His coaching performance was undoubtedly worse than what the President had expected from him, with Bob Pastisùn’s first season in charge ending with the team just managing to avoid relegation. He was with the coach with whom it all nearly crumbled. His second season was certainly better, as he helped Inter finish with a respectable fourth place, however this achievement was overshadowed by another Englishman named William Garbutt, who in the same season helped an unbeaten Genoa side secure their eighth league title. Pastisùn’s language skills soon began to improve, as did the team’s understanding of his tactics, however it was sadly too late for the Englishman, with Paolo Schleider soon replacing him. A man from Milan through and through, who was from then on known as Mister.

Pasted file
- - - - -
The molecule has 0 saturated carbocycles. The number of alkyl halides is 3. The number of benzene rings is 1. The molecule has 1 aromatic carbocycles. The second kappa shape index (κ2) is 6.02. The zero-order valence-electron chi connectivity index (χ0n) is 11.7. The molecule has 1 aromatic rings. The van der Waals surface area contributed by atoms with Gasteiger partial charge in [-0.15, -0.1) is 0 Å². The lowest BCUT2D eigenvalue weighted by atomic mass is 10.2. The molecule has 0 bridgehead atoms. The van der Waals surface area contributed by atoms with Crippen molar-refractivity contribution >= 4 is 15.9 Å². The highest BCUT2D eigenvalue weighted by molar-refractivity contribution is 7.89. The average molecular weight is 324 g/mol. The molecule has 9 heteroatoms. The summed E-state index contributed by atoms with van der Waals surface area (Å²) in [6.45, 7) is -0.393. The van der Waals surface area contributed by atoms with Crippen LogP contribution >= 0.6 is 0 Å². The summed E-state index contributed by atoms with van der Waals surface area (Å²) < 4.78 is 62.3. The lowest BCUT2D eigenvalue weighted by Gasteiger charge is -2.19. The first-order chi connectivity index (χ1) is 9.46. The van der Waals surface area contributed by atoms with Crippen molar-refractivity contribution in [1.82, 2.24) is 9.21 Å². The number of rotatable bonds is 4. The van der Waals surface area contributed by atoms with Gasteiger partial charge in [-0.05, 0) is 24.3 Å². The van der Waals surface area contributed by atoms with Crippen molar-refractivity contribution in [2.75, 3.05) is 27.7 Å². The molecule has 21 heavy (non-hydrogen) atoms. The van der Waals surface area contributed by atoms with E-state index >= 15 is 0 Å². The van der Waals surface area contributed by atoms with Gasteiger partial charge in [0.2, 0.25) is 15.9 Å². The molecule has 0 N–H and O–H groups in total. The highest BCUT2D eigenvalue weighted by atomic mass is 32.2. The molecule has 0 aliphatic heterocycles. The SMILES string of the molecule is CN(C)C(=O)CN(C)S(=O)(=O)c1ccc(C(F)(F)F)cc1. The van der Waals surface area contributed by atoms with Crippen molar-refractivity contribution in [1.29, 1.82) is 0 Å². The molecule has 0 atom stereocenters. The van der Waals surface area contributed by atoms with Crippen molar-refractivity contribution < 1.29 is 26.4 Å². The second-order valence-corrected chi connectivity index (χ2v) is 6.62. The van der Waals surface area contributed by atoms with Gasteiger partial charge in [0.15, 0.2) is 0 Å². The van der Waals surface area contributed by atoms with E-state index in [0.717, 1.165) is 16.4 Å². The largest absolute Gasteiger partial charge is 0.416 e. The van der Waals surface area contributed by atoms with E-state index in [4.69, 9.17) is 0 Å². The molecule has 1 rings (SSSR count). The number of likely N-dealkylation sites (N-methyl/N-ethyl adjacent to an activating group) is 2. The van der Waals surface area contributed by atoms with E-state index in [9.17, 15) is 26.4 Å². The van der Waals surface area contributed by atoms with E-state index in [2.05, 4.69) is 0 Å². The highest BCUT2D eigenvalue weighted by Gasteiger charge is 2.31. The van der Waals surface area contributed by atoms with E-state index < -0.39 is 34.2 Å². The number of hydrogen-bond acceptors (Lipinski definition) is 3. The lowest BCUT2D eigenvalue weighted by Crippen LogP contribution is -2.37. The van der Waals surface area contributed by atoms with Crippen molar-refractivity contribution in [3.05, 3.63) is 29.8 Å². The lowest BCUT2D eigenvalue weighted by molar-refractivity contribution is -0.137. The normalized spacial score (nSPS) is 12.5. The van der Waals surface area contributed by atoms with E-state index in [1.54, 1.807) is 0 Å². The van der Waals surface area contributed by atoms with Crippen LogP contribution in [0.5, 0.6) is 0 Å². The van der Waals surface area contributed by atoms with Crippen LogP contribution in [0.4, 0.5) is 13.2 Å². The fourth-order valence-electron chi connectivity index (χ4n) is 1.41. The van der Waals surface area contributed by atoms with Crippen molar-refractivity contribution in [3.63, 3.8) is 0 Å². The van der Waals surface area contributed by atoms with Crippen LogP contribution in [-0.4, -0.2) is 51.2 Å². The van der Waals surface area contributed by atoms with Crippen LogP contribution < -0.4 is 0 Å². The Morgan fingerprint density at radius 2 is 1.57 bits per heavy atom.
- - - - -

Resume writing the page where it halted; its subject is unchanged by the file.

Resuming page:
Donning his bowler hat, a beaming smile and a solid Crystal Palace playing record, Bob Spottiswood arrived in Milan back in 1922. He was the first professional coach to take charge of Inter in the club’s history, with then President Francesco Mauro hiring him with the hope of improving upon their most recent poor campaign. At the time, the retired midfielder did not have a full grasp of the Italian language, therefore the players called him Mister, a word which has since stuck for coaches in Italy even today. However, Spottiswood’s lack of Italian soon created tactical problems out on the pitch, with Nerazzurri supporters coining a particular nickname for him. He became known by everyone as ‘Bob Pastisùn’ (Bungling Bob).